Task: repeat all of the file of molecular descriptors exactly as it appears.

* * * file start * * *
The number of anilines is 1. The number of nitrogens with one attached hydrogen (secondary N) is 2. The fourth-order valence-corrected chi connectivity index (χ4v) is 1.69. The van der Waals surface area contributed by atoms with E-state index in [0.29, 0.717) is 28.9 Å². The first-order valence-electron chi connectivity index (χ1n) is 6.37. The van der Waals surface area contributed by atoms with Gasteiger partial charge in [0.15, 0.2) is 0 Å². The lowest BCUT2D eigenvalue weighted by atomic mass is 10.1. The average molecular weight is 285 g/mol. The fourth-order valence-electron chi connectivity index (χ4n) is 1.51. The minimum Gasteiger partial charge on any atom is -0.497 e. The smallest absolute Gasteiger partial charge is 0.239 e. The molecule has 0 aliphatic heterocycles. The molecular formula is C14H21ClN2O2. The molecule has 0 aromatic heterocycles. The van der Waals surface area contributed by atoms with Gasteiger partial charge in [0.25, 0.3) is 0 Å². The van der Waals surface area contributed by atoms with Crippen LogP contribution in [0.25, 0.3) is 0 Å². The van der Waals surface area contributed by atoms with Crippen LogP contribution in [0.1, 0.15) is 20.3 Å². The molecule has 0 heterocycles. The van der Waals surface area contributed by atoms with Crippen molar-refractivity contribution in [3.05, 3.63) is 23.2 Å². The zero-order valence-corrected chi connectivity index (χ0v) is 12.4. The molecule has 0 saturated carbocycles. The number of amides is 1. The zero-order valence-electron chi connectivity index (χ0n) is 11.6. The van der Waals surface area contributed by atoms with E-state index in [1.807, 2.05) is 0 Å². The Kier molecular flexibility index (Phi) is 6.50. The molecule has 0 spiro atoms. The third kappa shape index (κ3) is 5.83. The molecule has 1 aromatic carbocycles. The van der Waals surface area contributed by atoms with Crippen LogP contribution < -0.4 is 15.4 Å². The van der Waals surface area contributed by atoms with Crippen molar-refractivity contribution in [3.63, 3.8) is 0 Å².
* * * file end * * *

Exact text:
The number of anilines is 1. The number of nitrogens with one attached hydrogen (secondary N) is 2. The fourth-order valence-corrected chi connectivity index (χ4v) is 1.69. The van der Waals surface area contributed by atoms with E-state index in [0.29, 0.717) is 28.9 Å². The first-order valence-electron chi connectivity index (χ1n) is 6.37. The van der Waals surface area contributed by atoms with Gasteiger partial charge in [0.15, 0.2) is 0 Å². The lowest BCUT2D eigenvalue weighted by atomic mass is 10.1. The average molecular weight is 285 g/mol. The fourth-order valence-electron chi connectivity index (χ4n) is 1.51. The minimum Gasteiger partial charge on any atom is -0.497 e. The smallest absolute Gasteiger partial charge is 0.239 e. The molecule has 0 aliphatic heterocycles. The molecular formula is C14H21ClN2O2. The molecule has 0 aromatic heterocycles. The van der Waals surface area contributed by atoms with Gasteiger partial charge in [0.25, 0.3) is 0 Å². The van der Waals surface area contributed by atoms with Crippen LogP contribution in [0.25, 0.3) is 0 Å². The van der Waals surface area contributed by atoms with Crippen LogP contribution in [0.1, 0.15) is 20.3 Å². The molecule has 0 heterocycles. The van der Waals surface area contributed by atoms with Crippen molar-refractivity contribution in [3.05, 3.63) is 23.2 Å². The zero-order valence-corrected chi connectivity index (χ0v) is 12.4. The molecule has 0 saturated carbocycles. The number of amides is 1. The zero-order valence-electron chi connectivity index (χ0n) is 11.6. The van der Waals surface area contributed by atoms with E-state index in [1.807, 2.05) is 0 Å². The Kier molecular flexibility index (Phi) is 6.50. The molecule has 0 spiro atoms. The third kappa shape index (κ3) is 5.83. The molecule has 1 aromatic carbocycles. The van der Waals surface area contributed by atoms with Crippen LogP contribution < -0.4 is 15.4 Å². The van der Waals surface area contributed by atoms with Crippen molar-refractivity contribution in [3.63, 3.8) is 0 Å².